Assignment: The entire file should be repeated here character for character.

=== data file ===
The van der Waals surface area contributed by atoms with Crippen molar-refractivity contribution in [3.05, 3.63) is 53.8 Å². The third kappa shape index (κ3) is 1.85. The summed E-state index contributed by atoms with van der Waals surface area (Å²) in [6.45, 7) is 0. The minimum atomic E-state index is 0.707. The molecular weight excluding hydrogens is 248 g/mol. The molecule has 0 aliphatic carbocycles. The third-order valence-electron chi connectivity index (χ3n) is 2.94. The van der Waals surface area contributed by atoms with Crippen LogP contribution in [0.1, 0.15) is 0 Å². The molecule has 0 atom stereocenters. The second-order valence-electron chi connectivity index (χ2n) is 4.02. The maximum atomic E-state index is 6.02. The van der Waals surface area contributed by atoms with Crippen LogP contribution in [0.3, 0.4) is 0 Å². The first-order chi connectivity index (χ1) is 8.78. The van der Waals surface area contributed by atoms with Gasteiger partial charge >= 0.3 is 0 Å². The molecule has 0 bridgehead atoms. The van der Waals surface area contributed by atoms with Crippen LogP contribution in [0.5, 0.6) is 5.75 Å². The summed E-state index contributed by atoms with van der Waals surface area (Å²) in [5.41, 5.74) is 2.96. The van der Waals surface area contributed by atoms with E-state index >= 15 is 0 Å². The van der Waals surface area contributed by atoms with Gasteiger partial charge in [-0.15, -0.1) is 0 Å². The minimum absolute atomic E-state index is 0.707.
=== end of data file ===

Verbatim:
The van der Waals surface area contributed by atoms with Crippen molar-refractivity contribution in [3.05, 3.63) is 53.8 Å². The third kappa shape index (κ3) is 1.85. The summed E-state index contributed by atoms with van der Waals surface area (Å²) in [6.45, 7) is 0. The minimum atomic E-state index is 0.707. The molecular weight excluding hydrogens is 248 g/mol. The molecule has 0 aliphatic carbocycles. The third-order valence-electron chi connectivity index (χ3n) is 2.94. The van der Waals surface area contributed by atoms with Crippen LogP contribution in [0.1, 0.15) is 0 Å². The molecule has 0 atom stereocenters. The second-order valence-electron chi connectivity index (χ2n) is 4.02. The maximum atomic E-state index is 6.02. The van der Waals surface area contributed by atoms with Crippen LogP contribution in [0.3, 0.4) is 0 Å². The first-order chi connectivity index (χ1) is 8.78. The van der Waals surface area contributed by atoms with Gasteiger partial charge >= 0.3 is 0 Å². The molecule has 0 bridgehead atoms. The van der Waals surface area contributed by atoms with Crippen LogP contribution in [0.5, 0.6) is 5.75 Å². The summed E-state index contributed by atoms with van der Waals surface area (Å²) in [5.41, 5.74) is 2.96. The van der Waals surface area contributed by atoms with E-state index >= 15 is 0 Å². The van der Waals surface area contributed by atoms with Gasteiger partial charge in [-0.15, -0.1) is 0 Å². The minimum absolute atomic E-state index is 0.707.